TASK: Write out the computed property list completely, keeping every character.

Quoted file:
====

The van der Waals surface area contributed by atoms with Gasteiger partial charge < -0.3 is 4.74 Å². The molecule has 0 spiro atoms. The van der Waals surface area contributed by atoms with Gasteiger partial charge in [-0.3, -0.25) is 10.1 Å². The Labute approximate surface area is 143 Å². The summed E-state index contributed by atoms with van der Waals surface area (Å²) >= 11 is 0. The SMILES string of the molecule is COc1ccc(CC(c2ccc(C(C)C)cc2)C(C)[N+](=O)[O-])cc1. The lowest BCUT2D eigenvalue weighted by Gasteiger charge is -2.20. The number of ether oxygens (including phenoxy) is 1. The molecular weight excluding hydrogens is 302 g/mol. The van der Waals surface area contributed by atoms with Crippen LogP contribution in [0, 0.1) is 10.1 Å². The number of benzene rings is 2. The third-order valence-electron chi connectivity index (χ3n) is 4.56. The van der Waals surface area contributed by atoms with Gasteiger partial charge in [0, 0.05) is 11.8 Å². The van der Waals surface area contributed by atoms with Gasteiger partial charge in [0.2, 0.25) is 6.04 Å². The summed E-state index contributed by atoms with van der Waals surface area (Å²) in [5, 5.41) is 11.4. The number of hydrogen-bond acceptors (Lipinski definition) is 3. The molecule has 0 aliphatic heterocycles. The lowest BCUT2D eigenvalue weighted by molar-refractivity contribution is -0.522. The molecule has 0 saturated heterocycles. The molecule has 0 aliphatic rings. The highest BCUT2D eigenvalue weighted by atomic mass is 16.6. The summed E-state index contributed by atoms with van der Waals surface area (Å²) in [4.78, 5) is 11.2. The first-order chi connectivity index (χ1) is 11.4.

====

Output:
The van der Waals surface area contributed by atoms with Gasteiger partial charge < -0.3 is 4.74 Å². The molecule has 0 spiro atoms. The van der Waals surface area contributed by atoms with Gasteiger partial charge in [-0.3, -0.25) is 10.1 Å². The Labute approximate surface area is 143 Å². The summed E-state index contributed by atoms with van der Waals surface area (Å²) >= 11 is 0. The SMILES string of the molecule is COc1ccc(CC(c2ccc(C(C)C)cc2)C(C)[N+](=O)[O-])cc1. The lowest BCUT2D eigenvalue weighted by Gasteiger charge is -2.20. The number of ether oxygens (including phenoxy) is 1. The molecular weight excluding hydrogens is 302 g/mol. The van der Waals surface area contributed by atoms with Crippen LogP contribution in [0, 0.1) is 10.1 Å². The number of benzene rings is 2. The third-order valence-electron chi connectivity index (χ3n) is 4.56. The van der Waals surface area contributed by atoms with Gasteiger partial charge in [0, 0.05) is 11.8 Å². The van der Waals surface area contributed by atoms with Gasteiger partial charge in [0.2, 0.25) is 6.04 Å². The summed E-state index contributed by atoms with van der Waals surface area (Å²) in [5, 5.41) is 11.4. The number of hydrogen-bond acceptors (Lipinski definition) is 3. The molecule has 0 aliphatic heterocycles. The lowest BCUT2D eigenvalue weighted by molar-refractivity contribution is -0.522. The molecule has 0 saturated heterocycles. The molecule has 0 aliphatic rings. The highest BCUT2D eigenvalue weighted by atomic mass is 16.6. The summed E-state index contributed by atoms with van der Waals surface area (Å²) in [4.78, 5) is 11.2. The first-order chi connectivity index (χ1) is 11.4.